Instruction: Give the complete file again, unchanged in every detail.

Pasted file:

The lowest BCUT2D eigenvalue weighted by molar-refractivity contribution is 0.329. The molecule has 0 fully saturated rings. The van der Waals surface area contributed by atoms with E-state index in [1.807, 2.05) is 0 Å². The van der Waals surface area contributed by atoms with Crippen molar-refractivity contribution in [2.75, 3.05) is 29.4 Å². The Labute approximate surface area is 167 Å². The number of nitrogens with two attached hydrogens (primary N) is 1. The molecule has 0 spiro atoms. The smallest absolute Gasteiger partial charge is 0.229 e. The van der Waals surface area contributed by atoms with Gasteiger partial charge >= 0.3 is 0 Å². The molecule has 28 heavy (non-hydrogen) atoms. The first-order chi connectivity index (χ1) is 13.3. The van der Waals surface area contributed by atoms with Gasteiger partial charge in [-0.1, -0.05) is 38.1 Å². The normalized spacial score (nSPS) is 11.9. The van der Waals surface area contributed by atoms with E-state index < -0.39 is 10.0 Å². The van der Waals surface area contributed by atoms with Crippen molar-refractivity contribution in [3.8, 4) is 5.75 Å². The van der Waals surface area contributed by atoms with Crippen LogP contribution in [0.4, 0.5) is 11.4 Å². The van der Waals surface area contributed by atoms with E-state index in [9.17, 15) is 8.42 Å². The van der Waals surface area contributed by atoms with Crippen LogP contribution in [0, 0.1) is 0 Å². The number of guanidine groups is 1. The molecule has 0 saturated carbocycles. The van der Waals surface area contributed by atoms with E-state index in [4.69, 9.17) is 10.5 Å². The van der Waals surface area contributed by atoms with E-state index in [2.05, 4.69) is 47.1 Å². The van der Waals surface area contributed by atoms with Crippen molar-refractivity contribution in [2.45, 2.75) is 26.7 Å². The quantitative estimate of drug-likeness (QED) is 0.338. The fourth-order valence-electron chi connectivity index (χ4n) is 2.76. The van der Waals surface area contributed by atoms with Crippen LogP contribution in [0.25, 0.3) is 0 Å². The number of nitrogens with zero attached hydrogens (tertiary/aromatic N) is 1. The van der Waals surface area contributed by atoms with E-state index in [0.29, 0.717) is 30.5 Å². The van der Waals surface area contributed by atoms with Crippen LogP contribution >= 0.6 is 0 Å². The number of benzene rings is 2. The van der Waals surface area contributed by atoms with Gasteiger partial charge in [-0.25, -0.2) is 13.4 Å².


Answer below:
The lowest BCUT2D eigenvalue weighted by molar-refractivity contribution is 0.329. The molecule has 0 fully saturated rings. The van der Waals surface area contributed by atoms with E-state index in [1.807, 2.05) is 0 Å². The van der Waals surface area contributed by atoms with Crippen molar-refractivity contribution in [2.75, 3.05) is 29.4 Å². The Labute approximate surface area is 167 Å². The number of nitrogens with two attached hydrogens (primary N) is 1. The molecule has 0 spiro atoms. The smallest absolute Gasteiger partial charge is 0.229 e. The van der Waals surface area contributed by atoms with Gasteiger partial charge >= 0.3 is 0 Å². The molecule has 28 heavy (non-hydrogen) atoms. The first-order chi connectivity index (χ1) is 13.3. The van der Waals surface area contributed by atoms with Gasteiger partial charge in [-0.1, -0.05) is 38.1 Å². The normalized spacial score (nSPS) is 11.9. The van der Waals surface area contributed by atoms with E-state index < -0.39 is 10.0 Å². The van der Waals surface area contributed by atoms with Crippen molar-refractivity contribution in [3.8, 4) is 5.75 Å². The van der Waals surface area contributed by atoms with Crippen LogP contribution in [0.4, 0.5) is 11.4 Å². The van der Waals surface area contributed by atoms with E-state index in [9.17, 15) is 8.42 Å². The van der Waals surface area contributed by atoms with Crippen LogP contribution in [0, 0.1) is 0 Å². The number of guanidine groups is 1. The molecule has 0 saturated carbocycles. The van der Waals surface area contributed by atoms with E-state index in [4.69, 9.17) is 10.5 Å². The van der Waals surface area contributed by atoms with E-state index in [2.05, 4.69) is 47.1 Å². The van der Waals surface area contributed by atoms with Crippen molar-refractivity contribution in [2.45, 2.75) is 26.7 Å². The quantitative estimate of drug-likeness (QED) is 0.338. The fourth-order valence-electron chi connectivity index (χ4n) is 2.76. The van der Waals surface area contributed by atoms with Crippen LogP contribution in [0.25, 0.3) is 0 Å². The number of nitrogens with zero attached hydrogens (tertiary/aromatic N) is 1. The van der Waals surface area contributed by atoms with E-state index in [0.29, 0.717) is 30.5 Å². The van der Waals surface area contributed by atoms with Crippen LogP contribution >= 0.6 is 0 Å². The number of benzene rings is 2. The van der Waals surface area contributed by atoms with Gasteiger partial charge in [-0.25, -0.2) is 13.4 Å².